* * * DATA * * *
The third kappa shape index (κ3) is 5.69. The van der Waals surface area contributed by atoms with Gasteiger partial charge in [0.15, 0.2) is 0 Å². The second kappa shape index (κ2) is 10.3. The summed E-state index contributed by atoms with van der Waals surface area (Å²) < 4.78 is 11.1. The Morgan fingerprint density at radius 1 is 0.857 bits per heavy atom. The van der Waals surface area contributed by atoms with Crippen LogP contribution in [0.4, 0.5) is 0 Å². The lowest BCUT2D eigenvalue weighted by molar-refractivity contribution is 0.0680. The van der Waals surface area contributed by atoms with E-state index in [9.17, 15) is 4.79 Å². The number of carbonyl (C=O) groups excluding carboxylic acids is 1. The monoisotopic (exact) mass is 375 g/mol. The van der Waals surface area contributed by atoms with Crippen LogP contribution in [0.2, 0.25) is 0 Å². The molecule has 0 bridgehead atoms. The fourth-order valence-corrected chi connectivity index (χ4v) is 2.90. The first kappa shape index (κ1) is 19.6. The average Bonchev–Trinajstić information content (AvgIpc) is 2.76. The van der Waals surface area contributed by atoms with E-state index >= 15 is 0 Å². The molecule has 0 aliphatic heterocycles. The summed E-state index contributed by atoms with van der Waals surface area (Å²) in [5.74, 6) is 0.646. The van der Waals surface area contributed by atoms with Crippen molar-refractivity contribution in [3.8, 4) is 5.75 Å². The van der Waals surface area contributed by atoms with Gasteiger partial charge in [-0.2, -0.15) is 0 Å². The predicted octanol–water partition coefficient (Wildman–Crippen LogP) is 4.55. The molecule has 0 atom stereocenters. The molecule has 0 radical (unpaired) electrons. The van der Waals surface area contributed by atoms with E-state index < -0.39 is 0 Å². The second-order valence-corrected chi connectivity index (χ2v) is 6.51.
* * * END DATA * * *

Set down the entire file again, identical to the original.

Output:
The third kappa shape index (κ3) is 5.69. The van der Waals surface area contributed by atoms with Gasteiger partial charge in [0.15, 0.2) is 0 Å². The second kappa shape index (κ2) is 10.3. The summed E-state index contributed by atoms with van der Waals surface area (Å²) < 4.78 is 11.1. The Morgan fingerprint density at radius 1 is 0.857 bits per heavy atom. The van der Waals surface area contributed by atoms with Crippen LogP contribution in [0.4, 0.5) is 0 Å². The lowest BCUT2D eigenvalue weighted by molar-refractivity contribution is 0.0680. The van der Waals surface area contributed by atoms with E-state index in [9.17, 15) is 4.79 Å². The number of carbonyl (C=O) groups excluding carboxylic acids is 1. The monoisotopic (exact) mass is 375 g/mol. The van der Waals surface area contributed by atoms with Crippen LogP contribution in [0.2, 0.25) is 0 Å². The molecule has 0 bridgehead atoms. The fourth-order valence-corrected chi connectivity index (χ4v) is 2.90. The first kappa shape index (κ1) is 19.6. The average Bonchev–Trinajstić information content (AvgIpc) is 2.76. The van der Waals surface area contributed by atoms with E-state index >= 15 is 0 Å². The molecule has 0 aliphatic heterocycles. The summed E-state index contributed by atoms with van der Waals surface area (Å²) in [5.74, 6) is 0.646. The van der Waals surface area contributed by atoms with Crippen molar-refractivity contribution in [3.8, 4) is 5.75 Å². The van der Waals surface area contributed by atoms with Gasteiger partial charge in [-0.2, -0.15) is 0 Å². The predicted octanol–water partition coefficient (Wildman–Crippen LogP) is 4.55. The molecule has 0 atom stereocenters. The molecule has 0 radical (unpaired) electrons. The van der Waals surface area contributed by atoms with E-state index < -0.39 is 0 Å². The second-order valence-corrected chi connectivity index (χ2v) is 6.51.